Bill Frazer may have been born in Glasgow but his family had its roots in Largs, Ayrshire, where, for a number of generations, they had been blacksmiths.
In the 1920s his father had opened his own business in Glasgow and had done well. It was clear though that the depression of the 1930s had its effect and his father lost his business. Bill left school at 14 and began a journey towards accountancy and though it was a departure from the physical activity of his forebears for generations, he had a natural aptitude for figures and could look at a page of accounts and spot where the error was at a glance.
In the midst of his training, the Second World War began and Bill was called up and served in the Royal Artillery seeing active service in North Africa, Italy, Greece, Palestine and Austria. When his children asked what he did during the war, the only information given was that he had carried a radio and a shovel and not a gun. It emerged only towards the end of his life that his shovel had been needed in order to dig a slit trench, his radio was required to call in the artillery.
In one of the few conversations he ever shared about his war experience, he described how at the siege of Monte Cassino, he had to climb up the mountain and dig in as close to the monastery as he could get and then radio back with instructions to the artillery and aircraft who would commence their bombardment.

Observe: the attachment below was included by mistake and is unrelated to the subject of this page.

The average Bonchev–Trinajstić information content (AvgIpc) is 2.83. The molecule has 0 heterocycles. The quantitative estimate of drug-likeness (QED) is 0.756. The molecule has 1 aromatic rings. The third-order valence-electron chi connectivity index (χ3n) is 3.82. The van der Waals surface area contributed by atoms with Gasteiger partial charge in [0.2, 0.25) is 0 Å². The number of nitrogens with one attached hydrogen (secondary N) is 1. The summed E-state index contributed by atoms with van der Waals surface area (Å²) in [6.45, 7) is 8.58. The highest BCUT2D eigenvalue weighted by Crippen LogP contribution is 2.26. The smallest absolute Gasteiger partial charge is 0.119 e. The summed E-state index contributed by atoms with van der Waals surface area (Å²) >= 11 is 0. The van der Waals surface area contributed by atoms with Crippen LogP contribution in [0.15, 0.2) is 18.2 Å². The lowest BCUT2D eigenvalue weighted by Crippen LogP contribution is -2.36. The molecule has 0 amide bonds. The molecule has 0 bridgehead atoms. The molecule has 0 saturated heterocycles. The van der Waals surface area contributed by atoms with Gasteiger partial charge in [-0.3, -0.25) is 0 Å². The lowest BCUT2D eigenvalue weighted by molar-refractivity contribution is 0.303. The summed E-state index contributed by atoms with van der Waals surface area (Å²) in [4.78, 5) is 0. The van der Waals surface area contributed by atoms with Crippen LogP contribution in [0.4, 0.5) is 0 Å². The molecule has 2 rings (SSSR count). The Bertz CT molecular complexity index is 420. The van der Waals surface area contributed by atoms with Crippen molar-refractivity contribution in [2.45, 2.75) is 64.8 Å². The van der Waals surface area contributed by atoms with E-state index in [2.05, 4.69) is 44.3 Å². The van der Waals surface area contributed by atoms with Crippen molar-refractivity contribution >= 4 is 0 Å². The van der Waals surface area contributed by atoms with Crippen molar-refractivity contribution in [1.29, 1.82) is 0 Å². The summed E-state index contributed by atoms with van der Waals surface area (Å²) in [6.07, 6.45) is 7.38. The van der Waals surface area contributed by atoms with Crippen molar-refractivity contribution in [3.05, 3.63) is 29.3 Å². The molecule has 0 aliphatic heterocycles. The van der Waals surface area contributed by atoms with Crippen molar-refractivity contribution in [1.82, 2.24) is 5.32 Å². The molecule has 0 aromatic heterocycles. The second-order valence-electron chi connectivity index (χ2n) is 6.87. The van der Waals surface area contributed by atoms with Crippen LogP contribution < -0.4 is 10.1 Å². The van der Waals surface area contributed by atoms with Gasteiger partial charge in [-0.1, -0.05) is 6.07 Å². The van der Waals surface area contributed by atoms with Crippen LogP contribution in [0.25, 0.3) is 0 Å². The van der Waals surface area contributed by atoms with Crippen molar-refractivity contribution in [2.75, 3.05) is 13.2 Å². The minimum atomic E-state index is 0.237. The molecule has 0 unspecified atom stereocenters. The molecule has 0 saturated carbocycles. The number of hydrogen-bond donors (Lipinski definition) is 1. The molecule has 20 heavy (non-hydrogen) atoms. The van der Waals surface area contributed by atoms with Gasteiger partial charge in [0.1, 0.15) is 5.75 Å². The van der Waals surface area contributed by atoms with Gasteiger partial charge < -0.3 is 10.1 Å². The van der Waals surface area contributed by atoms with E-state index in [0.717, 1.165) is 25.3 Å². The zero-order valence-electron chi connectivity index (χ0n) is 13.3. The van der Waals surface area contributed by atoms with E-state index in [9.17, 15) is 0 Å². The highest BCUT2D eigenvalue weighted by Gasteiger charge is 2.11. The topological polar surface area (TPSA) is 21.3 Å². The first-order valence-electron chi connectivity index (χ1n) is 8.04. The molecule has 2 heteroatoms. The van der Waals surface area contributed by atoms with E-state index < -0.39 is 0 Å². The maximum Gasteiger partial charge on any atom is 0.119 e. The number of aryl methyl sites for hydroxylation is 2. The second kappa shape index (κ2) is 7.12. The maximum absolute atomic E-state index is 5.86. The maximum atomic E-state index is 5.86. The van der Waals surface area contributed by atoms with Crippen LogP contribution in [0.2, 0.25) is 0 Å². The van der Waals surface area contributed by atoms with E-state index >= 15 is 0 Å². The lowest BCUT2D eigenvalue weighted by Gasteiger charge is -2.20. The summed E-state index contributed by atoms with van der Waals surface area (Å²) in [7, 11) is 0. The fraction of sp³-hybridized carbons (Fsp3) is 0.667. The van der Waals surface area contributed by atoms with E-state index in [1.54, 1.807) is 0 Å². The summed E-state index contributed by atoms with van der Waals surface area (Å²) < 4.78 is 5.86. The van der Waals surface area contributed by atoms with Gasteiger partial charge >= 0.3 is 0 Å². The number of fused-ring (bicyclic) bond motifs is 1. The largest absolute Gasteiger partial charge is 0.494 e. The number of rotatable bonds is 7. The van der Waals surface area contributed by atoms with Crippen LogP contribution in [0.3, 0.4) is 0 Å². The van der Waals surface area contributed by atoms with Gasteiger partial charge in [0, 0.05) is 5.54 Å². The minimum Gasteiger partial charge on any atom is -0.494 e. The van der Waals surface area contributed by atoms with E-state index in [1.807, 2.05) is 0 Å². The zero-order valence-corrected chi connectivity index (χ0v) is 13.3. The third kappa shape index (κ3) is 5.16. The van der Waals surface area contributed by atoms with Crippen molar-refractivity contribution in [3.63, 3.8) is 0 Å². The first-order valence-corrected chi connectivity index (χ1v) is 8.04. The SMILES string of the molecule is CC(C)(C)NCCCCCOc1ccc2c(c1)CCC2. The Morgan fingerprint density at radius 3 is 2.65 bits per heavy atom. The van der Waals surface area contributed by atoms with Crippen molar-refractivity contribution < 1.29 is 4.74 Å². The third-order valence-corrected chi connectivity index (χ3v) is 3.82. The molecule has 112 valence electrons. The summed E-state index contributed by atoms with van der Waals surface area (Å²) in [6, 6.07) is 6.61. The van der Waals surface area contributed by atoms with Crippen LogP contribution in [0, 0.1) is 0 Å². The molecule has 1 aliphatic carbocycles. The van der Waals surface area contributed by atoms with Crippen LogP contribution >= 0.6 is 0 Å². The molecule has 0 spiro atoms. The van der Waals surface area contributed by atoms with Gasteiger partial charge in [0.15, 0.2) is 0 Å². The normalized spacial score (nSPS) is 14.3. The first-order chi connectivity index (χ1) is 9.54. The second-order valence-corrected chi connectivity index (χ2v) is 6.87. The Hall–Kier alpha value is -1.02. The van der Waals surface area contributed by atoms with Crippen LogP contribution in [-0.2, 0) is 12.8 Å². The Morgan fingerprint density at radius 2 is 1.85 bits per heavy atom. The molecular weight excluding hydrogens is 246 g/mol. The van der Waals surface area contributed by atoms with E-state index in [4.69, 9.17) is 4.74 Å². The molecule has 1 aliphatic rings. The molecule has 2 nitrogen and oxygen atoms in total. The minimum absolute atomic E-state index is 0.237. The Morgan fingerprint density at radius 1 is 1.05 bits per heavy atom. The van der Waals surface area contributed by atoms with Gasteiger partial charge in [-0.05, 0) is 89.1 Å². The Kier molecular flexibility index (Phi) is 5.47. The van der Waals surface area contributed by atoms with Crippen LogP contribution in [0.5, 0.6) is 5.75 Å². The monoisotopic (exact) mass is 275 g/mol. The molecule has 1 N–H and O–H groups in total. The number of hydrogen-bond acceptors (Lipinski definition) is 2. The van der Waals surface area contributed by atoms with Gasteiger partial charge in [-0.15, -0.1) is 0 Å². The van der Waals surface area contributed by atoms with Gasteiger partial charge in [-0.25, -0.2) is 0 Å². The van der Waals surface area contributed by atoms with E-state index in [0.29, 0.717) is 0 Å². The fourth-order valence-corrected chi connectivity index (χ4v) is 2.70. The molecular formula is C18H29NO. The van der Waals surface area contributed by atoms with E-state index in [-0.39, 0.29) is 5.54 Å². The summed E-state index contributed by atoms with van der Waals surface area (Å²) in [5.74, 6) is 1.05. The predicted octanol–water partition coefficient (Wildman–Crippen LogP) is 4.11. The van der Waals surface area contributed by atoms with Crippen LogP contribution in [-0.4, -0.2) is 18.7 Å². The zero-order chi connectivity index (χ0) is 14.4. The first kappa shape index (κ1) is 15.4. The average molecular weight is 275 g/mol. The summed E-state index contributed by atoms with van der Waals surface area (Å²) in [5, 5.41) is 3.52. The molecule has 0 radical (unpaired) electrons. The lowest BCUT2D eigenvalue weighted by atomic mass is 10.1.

The risk of being killed by your own side was great, but even greater was the risk of being shot by a sniper if you stood up. He did indeed lose many friends. He also told how his radio batteries would last only about 24 hours and then he’d need a new one; but no-one would come up to his very exposed position to resupply him, the risk was too great. So he waited till it was dark and went down the mountain and got the batteries himself. He couldn’t have done his job otherwise.
Prior to landing in Italy, as a competent swimmer, he was asked to give swimming lessons in the middle of the Mediterranean. This was in preparation for the disastrous landings at Salerno in which he was involved, a time of great loss of life and brutality.
Some of the events he was involved with were among the hardest fought battles of the war. This may explain his reluctance to share stories of these experiences and the fact that his campaign medals stayed very firmly in their box and were never worn. There was no glory in it.
At the end of the fighting, when peace came, he volunteered enthusiastically to join the Pay Corps of his Regiment and, in a glowing reference issued by his commanding officer on the occasion of his leaving the army at the end of 1946, he was described as, “a true Scotsman of high intelligence and high moral character, conscientious and painstaking in his work and pleasant to deal with. He has recently done splendid work as a member of a board examining and advising on the workings of the new system of army pay where his knowledge of his subject and his sound advice have been most helpful. He leaves to return to his old work in accountancy with our sincere regrets and highest recommendations.”